The scientists also assessed changes in CD4+ T-cell pools in the gut, which is considered a major target for HIV infection. In contrast to the findings in lymph nodes and spleen, the investigators observed few differences in gut CD4+ T-cell pools between healthy and SIV-infected , challenging the notion that the gut is the major target of SIV infection.

In the future, extension of this imaging technology to humans may aid scientists in evaluating immune reconstitution following standard and experimental HIV treatments, the authors conclude.

Explore further: How intestinal worms hinder tuberculosis vaccination

More information: Michele Di Mascio et al, Total body CD4+ T cell dynamics in treated and untreated SIV infection revealed by in vivo imaging, JCI Insight (2018). DOI: 10.1172/jci.insight.97880

Related Stories

How intestinal worms hinder tuberculosis vaccination

May 17, 2018
New research in mice suggests that chronic infection with intestinal worms indirectly reduces the number of cells in lymph nodes near the skin, inhibiting the immune system's response to the Bacille Calmette-Guerin (BCG) ...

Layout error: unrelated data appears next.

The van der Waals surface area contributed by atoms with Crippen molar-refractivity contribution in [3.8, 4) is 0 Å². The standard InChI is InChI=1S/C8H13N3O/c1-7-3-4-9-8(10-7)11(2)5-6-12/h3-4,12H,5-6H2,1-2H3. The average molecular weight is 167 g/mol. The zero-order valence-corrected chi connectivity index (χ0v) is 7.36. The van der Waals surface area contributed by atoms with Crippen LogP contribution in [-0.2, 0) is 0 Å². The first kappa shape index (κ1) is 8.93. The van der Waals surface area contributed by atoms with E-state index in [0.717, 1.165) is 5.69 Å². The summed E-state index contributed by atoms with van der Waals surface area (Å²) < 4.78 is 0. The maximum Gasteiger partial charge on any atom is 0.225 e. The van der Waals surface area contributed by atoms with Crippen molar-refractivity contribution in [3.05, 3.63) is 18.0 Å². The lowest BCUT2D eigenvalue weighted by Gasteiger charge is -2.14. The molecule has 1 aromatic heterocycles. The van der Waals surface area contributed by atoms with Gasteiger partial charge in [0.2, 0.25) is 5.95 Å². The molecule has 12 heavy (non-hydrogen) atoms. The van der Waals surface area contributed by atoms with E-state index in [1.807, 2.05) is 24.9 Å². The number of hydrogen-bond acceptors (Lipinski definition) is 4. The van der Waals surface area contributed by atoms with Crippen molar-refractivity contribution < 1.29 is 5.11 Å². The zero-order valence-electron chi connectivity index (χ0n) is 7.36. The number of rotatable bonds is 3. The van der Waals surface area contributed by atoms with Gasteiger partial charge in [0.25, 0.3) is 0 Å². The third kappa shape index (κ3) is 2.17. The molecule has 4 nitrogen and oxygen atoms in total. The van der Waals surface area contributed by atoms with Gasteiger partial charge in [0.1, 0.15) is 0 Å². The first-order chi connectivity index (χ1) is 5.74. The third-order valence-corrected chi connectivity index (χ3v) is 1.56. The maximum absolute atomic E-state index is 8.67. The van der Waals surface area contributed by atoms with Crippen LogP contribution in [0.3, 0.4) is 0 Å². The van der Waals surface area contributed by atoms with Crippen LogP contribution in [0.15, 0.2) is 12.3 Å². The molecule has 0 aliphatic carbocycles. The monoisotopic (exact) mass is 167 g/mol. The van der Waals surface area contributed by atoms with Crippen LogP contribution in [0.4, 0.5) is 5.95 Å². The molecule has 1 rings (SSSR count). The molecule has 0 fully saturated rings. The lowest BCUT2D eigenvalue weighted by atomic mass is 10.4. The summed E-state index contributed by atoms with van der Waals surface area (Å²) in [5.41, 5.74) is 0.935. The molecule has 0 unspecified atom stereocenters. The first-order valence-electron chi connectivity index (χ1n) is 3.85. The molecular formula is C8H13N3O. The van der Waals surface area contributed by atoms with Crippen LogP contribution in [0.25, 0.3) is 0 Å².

Revving up innate control of viral infection requires a three-cell ignition

July 5, 2018
One of the most important cell types for controlling certain viral infections are natural killer (NK) cells. As part of the innate and rapid immune response, NK-cell recruitment and activation was thought to be a straightforward ...

Worm infection reveals cross-talk in the lymph nodes

August 28, 2017
By studying a worm infection, EPFL scientists have discovered how lymphatic vessels grow within lymph nodes, with major implications for cancer and inflammation.

Regulatory T cells harbor HIV/SIV virus during antiviral drug treatment

October 17, 2017
Scientists at Yerkes National Primate Research Center, Emory University have identified an additional part of the HIV reservoir, immune cells that survive and harbor the virus despite long-term treatment with antiviral drugs.

Understanding immune system interplay to improve organ transplant success

May 31, 2018